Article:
Published on April 19, 2023 by Abhishek Singh
Investors typically track indices such as the S&P 500 and the Nasdaq-100, but it is not possible to invest directly in these indices. Therefore, investors have to invest in index funds or ETFs tracking these indices; this is known as passive investing. The main advantages of passive investing are that the cost is low, it does not depend on fund managers’ ability (as passive investing is rule-based) and turnover is generally lower than that of an active fund.
Passive investing has gained popularity in recent years: passive funds were holding more US stocks than active funds in June 2022. Investors in these funds expect the same returns, or returns as close as possible to returns from the index that the funds are tracking. However, tracking error generally results in lower returns from these funds than from the index being tracked.
Hedge funds and traders, too, try to predict index reconstitution or rebalancing, i.e., additions and deletions of constituents from popular indices, and take positions accordingly. Tracking error demonstrates the effectiveness of their trading strategies. A positive tracking error shows that the constituent prediction algorithm is accurate and the trading strategy is optimal; negative values for tracking error, on the other hand, point to a possible issue with the prediction algorithm or inefficient trading strategy. Based on these evaluations, the hedge fund or trader would make amendments and improve the overall performance.
In simple terms, tracking error is defined as the standard deviation of the difference between portfolio returns and benchmark returns. It is a statistical measure that indicates portfolio performance and the risk involved. Tracking error is an important criterion for measuring and comparing performance of index funds, ETFs, hedge funds and traders. These insights could be used to identify better-performing portfolio managers and areas for improvement. Tracking error could be positive or negative, indicating whether a portfolio is performing better or worse than the benchmark.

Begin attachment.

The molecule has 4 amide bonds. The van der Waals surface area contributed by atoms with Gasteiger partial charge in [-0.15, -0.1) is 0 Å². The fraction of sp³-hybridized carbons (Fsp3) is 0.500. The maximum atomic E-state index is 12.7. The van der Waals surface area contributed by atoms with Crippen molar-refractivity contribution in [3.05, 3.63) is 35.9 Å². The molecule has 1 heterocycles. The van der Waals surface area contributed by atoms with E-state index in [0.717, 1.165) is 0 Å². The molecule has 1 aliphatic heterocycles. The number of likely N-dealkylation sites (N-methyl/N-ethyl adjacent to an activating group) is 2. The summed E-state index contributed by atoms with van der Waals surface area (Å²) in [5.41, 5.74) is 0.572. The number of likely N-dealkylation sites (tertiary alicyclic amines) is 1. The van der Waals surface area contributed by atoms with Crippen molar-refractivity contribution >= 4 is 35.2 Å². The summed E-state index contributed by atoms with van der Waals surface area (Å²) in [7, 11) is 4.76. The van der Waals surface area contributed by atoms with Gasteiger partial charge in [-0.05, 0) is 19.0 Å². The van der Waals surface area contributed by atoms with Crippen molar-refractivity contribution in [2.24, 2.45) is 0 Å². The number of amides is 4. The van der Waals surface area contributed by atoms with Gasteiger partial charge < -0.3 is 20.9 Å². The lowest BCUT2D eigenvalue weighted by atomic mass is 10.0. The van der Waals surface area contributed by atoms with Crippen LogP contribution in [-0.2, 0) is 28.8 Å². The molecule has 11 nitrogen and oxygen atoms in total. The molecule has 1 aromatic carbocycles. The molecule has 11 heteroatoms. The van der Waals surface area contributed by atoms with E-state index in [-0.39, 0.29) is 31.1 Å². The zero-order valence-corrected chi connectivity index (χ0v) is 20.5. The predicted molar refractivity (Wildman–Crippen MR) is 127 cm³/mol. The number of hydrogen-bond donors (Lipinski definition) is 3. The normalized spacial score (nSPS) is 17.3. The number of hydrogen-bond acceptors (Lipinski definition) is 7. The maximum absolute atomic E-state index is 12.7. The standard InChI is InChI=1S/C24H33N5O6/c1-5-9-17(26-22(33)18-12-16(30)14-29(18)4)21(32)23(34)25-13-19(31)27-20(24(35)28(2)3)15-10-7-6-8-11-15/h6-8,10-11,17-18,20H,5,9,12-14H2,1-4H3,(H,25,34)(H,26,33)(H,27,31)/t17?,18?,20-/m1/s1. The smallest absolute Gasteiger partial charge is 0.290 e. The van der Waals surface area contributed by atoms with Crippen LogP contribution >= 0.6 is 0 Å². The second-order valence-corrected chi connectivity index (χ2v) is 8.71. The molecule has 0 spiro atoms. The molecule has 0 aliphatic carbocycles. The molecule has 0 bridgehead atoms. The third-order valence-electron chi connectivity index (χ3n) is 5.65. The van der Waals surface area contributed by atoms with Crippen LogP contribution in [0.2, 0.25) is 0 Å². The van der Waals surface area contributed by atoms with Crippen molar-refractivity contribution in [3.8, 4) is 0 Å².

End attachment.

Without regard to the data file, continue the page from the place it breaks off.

Tracking error is an important indicator of performance, but the overall performance of a portfolio should be evaluated based on other performance indicators, keeping in mind the overall objective of the portfolio/fund.
Causes of tracking error
It is easy to see how tracking error could be generated in the case of a price-weighted index, an equal-weighted index or any other index other than a market cap-weighted index. The value of the index and the value of the portfolio will not move to the same extent, as the weights will be different, depending on the movement of price.
In an ideal scenario, in the case of a market cap-weighted index, the weights would need to be aligned with the index once, and the portfolio would then perfectly track the index, as the weight change would be the same.
However, several other factors affect tracking:
The weight does not remain exactly same because units would be redeemed or new units created; this would happen at slightly different prices (based on the price fluctuations every second). For example, if we sell one share and buy it back after a minute, the price may not be the same, whereas the index will be calculated without assumption of trading (except for rebalancing).
There are trading costs involved in an actual portfolio. There may be liquidity issues with some of the securities, and there may be a higher impact cost for larger funds.
Funds with holdings in foreign currencies would have hedging costs.
In the case of a commodity or forex market, ETF/index funds have to hold futures; this results in additional cost due to rollover of contracts to the next period. Similarly, leveraged ETF/index funds have additional costs of maintaining leverage.